While acknowledging all of the contributors to the delay, a staff member who works at “Beijing Stars and Rain” Education Institute for Children with Autism pointed out that a well-developed service system was what was most needed. This should include:
The challenges for families with children who have autism in China may be daunting and even frustrating, but I was glad, and a little relieved, when I found the website of “Beijing Stars and Rain”, which provided articles and answers to help the public learn more about autism, guidelines assisting parents in detecting the symptoms at early stages, information about hospitals across the country where children could be diagnosed, and a community where families with children who have autism could communicate and support each other. Besides, “Stars and Rain” offers individualized Applied Behavior Analysis (ABA) training courses to parents so that parents know how to help their children develop their skills through interactive activities at home. Fortunately, more companies and individuals both in China and abroad are showing support for children with autism in China and are donating money to institutes like “Stars and Rain”.
World Autism Awareness Day
April 2, 2016 is the eighth annual World Autism Awareness Day. Autism Speaks, a worldwide leading autism science and advocacy organization, is celebrating its international “Light It Up Blue” campaign by encouraging landmarks, skyscrapers, schools, businesses and homes across the globe to shine bright blue lights and is asking individuals to wear blue on that day in honor of the millions of individuals and families affected by autism.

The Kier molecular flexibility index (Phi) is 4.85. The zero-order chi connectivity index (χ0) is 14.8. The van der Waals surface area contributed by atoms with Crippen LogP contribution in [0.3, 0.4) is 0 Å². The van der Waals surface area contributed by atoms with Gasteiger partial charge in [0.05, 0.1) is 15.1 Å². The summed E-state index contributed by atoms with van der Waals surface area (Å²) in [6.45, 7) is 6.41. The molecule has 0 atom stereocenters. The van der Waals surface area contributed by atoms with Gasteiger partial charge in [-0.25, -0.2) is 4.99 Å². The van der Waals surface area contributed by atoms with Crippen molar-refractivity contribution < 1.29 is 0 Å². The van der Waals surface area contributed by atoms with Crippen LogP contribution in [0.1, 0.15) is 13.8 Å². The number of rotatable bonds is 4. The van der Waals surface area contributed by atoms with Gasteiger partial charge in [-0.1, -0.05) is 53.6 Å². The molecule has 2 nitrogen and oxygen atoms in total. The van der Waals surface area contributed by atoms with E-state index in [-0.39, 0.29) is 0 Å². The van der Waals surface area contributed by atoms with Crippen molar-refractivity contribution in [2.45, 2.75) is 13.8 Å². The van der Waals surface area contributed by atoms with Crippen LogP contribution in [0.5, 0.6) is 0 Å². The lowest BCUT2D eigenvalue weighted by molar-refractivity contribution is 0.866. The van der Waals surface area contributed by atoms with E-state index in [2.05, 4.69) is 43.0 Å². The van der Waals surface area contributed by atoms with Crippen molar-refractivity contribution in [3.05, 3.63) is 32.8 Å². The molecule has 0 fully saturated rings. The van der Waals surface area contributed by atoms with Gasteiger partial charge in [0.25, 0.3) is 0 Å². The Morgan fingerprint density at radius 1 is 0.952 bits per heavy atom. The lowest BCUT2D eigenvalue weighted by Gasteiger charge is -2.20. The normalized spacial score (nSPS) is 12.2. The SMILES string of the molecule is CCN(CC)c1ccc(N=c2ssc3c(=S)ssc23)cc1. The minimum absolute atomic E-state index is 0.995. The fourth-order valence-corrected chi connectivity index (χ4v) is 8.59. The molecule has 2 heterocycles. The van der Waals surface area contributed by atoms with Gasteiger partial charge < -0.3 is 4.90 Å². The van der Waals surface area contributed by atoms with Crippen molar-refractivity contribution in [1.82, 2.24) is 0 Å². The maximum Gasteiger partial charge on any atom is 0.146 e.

As a student at Harvard Graduate School of Education, I am now involved in the Global Autism Awareness Project initiated by Stages Learning Materials, a publisher and distributor of educational resources and apps for autism therapy, and am working with two Pakistani students on articles and videos that would help raise people’s awareness of autism and spread the word in developing countries like Pakistan and China. I hope in some small way to make a difference in the lives of children who have autism.
You can make a difference, too. Help spread the word.
“Beijing Stars and Rain” Education Institute for Children with Autism:
Stages Learning Materials for Children with Autism:
Language Builder Free App for Ipad
 Huang, A. X., Jia, M., & Wheeler, J. J. (2013). Children with autism in the People’s Republic of China: Diagnosis, legal issues, and educational services. Journal of Autism and Developmental Disorder. 43, 1991-2001.
 Huang, A. X., & Wheeler, J. J. (2007). Including children with autism in general education classrooms in Mainland China. Childhood Education (The 2007 International Focus Issue), 83, 356–360.
 Centers for Disease Control and Prevention. (2014). Data and statistics. Retrieved from http://www.cdc.gov/ncbddd/autism/data.html#glossary
 Sun, X., Allison, C., Auyeung, B., Matthews, F. E., Baron-Cohen, S., & Brayne, C. (2013). Service provision for autism in mainland China: Preliminary mapping of service pathways. Social Science & Medicine. 98, 87-94.
 Clark, E., & Zhou, Z. (2005). Autism in China: From acupuncture to applied behavior analysis. Psychology in the Schools. 42(3), 285-295.
Huang, A. X., Jia, M., & Wheeler, J. J. (2013). Children with autism in the People’s Republic of China: Diagnosis, legal issues, and educational services. Journal of Autism and Developmental Disorder. 43, 1991-2001.
La Valle, C. (2013). Chinese cultural factors impacting the educational schooling of children with autism in China. DePaul Discoveries. 2(1), 256-261.
Sun, X., Allison, C., Auyeung, B., Matthews, F. E., Baron-Cohen, S., & Brayne, C. (2013). Service provision for autism in mainland China: Preliminary mapping of service pathways. Social Science & Medicine. 98, 87-94.